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Panic Disorder and Agoraphobia

What is Panic Disorder? 

Panic Disorder is an illness in which episodes of intense fear and physical symptoms occur repeatedly at times when there is no real threat. These panic attacks are unexpected and may occur more than once a day. The fear and physical symptoms may be so intense that the person believes he or she is about to lose control or die. DSM IV defines Panic Disorder as four panic attacks within a four-week period or one or more attacks followed by a persistent fear of having another attack. Some people have panic attacks less often and do not develop anxiety about having another attack. 
Agoraphobia is a type of panic disorder in which a person becomes unable to leave a place they feel is safe, often one's home, for fear of a panic attack.

What are the symptoms of Panic Disorder?

The symptoms of a panic attack may include racing or pounding heartbeat; chest pains; dizziness; feeling lightheaded; nausea; trouble breathing; tingling or numbness in the hands; flushing or chills; dreamlike feelings or sensory distortions; terror; fear of losing control and doing something embarrassing; fear of dying; or feeling disconnected from yourself or from the world. A panic attack lasts for several minutes to an hour and is one of the most distressing conditions a person can have. 

What causes Panic Disorder? 

The exact cause of Panic Disorder is not known. There is a debate between those who think Panic Disorder is caused by a chemical problem in the brain and those who favor a cognitive-behavioral theory. The cognitive-behavioral theory is that the misinterpretation of the physical symptoms of anxiety triggers more intense anxiety, which in turn creates more disturbing bodily sensations in a vicious cycle until panic results. 

What happens to people who have Panic Disorder? 

When a person has repeated panic attacks, he or she may start to avoid situations where panic has struck. For instance, a person who has had a panic attack in a car may avoid driving. In time, the person may avoid more and more situations, and his or her life may become quite limited. These limitations imposed by Panic Disorder may cost the individual his or her job and interfere with social relationships. The avoidance of situations where a person has had or fears having a panic attack is called Agoraphobia. Agoraphobia can be mild or severe, and develops in most people who suffer from Panic Disorder. Panic Disorder usually begins in young adulthood, but children and older adults can also be affected. All ethnic groups are vulnerable to the disorder. Women are affected twice as often as men.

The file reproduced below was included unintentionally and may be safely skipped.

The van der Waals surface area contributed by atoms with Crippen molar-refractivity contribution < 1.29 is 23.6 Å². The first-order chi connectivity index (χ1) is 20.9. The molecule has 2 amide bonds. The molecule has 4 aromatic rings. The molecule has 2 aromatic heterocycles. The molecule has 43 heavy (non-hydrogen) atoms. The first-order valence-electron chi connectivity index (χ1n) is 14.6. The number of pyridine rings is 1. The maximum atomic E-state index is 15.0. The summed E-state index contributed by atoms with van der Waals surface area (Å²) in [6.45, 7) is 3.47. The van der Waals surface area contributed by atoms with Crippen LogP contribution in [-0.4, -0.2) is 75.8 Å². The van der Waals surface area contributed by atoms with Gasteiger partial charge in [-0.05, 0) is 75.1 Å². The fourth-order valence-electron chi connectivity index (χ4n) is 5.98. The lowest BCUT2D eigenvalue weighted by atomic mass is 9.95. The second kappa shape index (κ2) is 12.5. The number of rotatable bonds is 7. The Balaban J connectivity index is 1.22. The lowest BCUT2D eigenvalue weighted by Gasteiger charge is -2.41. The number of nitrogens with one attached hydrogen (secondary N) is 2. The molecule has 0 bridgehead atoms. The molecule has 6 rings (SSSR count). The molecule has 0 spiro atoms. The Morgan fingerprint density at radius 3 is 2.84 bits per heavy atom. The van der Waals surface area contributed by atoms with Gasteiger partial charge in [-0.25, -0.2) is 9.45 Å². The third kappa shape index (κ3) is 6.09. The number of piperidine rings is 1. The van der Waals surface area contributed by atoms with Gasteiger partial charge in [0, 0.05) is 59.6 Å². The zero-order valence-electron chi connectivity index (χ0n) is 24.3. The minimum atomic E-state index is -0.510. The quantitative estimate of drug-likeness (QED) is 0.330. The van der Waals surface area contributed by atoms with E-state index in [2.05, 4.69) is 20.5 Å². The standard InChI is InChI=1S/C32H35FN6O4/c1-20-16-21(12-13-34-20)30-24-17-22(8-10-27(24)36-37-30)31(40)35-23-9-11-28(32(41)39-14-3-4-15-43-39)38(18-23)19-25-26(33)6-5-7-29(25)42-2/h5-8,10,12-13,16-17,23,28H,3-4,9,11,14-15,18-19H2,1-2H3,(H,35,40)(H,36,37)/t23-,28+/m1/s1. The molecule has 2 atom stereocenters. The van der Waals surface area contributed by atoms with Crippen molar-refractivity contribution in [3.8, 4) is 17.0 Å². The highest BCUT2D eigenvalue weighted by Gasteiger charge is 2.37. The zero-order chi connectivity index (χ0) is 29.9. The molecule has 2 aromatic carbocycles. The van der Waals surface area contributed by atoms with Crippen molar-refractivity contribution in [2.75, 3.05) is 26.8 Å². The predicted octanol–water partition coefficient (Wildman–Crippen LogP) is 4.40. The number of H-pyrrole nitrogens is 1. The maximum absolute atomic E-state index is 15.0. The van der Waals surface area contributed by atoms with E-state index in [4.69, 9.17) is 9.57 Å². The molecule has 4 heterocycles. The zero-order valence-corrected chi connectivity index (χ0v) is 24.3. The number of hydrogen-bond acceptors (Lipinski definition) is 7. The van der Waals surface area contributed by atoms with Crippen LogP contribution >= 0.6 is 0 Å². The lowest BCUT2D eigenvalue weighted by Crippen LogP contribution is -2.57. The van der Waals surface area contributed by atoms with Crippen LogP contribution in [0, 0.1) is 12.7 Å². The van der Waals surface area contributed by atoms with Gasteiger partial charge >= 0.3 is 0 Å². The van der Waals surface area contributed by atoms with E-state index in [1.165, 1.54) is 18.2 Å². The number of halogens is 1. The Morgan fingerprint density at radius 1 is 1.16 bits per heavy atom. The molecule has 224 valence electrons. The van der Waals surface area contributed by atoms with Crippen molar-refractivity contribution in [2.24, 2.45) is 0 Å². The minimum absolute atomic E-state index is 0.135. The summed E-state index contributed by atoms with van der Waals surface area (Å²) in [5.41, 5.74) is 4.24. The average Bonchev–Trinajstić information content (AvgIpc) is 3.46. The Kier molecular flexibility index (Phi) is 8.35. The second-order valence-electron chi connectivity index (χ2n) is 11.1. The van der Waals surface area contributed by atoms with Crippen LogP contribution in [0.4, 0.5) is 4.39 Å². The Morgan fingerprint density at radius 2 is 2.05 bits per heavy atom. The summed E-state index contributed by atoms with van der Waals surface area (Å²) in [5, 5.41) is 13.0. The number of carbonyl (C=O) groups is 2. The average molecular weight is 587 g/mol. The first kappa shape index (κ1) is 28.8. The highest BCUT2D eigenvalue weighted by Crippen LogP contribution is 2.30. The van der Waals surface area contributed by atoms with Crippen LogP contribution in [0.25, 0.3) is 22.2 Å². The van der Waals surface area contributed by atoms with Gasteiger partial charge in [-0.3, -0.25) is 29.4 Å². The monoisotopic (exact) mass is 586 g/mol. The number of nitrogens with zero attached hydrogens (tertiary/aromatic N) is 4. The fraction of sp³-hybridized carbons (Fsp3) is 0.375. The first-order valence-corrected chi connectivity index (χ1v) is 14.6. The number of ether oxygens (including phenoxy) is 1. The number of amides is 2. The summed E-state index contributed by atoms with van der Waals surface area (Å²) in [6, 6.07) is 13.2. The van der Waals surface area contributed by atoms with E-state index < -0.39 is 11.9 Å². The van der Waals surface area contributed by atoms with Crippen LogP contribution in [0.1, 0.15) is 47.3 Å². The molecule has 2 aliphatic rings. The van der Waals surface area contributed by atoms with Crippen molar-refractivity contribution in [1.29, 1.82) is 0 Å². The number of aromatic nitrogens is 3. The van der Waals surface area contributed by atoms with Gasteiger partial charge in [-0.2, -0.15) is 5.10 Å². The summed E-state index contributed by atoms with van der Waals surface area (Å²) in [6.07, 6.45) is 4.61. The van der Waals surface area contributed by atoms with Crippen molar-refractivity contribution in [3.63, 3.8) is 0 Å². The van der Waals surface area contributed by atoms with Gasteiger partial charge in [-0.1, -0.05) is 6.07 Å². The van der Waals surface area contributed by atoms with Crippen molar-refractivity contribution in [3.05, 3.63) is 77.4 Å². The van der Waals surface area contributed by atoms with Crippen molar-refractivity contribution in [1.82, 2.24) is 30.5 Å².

What is the treatment for Panic Disorder? 

The main treatments are medications and/or psychotherapy. The medications most often used fall into two categories: antidepressant and antianxiety medicines. The antidepressant medicines most often used are Prozac, Paxil, Zoloft and Tofranil. The antianxiety medicines most often used are Xanax, Klonopin and Ativan. Cognitive and/or behavioral psychotherapy are also effective treatments for Panic Disorder and/or Agoraphobia. 

What can I do to help get my illness under control? 

To make the fullest possible recovery, a person with Panic Disorder can:

  • Avoid caffeine and other stimulants and alcohol or cut down on using them.
  • Get enough sleep every night (7 to 8 hours for most people).
  • Exercise for 20 minutes every day or every other day.
  • Learn deep breathing and other relaxation techniques and do them for 10 minutes at least once a day. 
  • Identify what triggers panic attacks and learn to expect and accept them at times. 
  • Improve coping skills for dealing with your panic symptoms. The less you fear the symptoms, the less they will occur. 

What happens if the symptoms return after I get them under control? 

There may be times after recovery when symptoms return. This is called relapse. If relapse occurs, it is important to identify the returning symptoms as early as possible and intervene by seeing your therapist, temporarily reducing stress and considering a return to or increase in medications and/or behavior therapy. 

How can I learn more about Panic Disorder and Agoraphobia? 

There are several good books about Panic Disorder and Agoraphobia:

Jack Gorman.  The Essential Guide to Psychiatric Drugs.  St. Martin's Press, 1998.

Wilson Reid. Don't Panic: Taking Control of Anxiety Attacks.  Harper Collins, 1996.

Jerilyn Ross.  Triumph Over Fear: A Book of Help and Hope for People with Anxiety, Panic Attacks and Phobias.  Bantam Doubleday Dell,  1995.

David Sheehan.  The Anxiety Disease.  Bantam, 1986.

Claire Weeks. Agoraphobia.  NAL Dutton, 1977.
 

The following organization can provide help, information and support:

Anxiety Disorders Association of America (ADAA).  Call
301-231-9350 or reach them online at www.adaa.org

 
 
 
 
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Weill Cornell Physicians NewYork-Presbyterian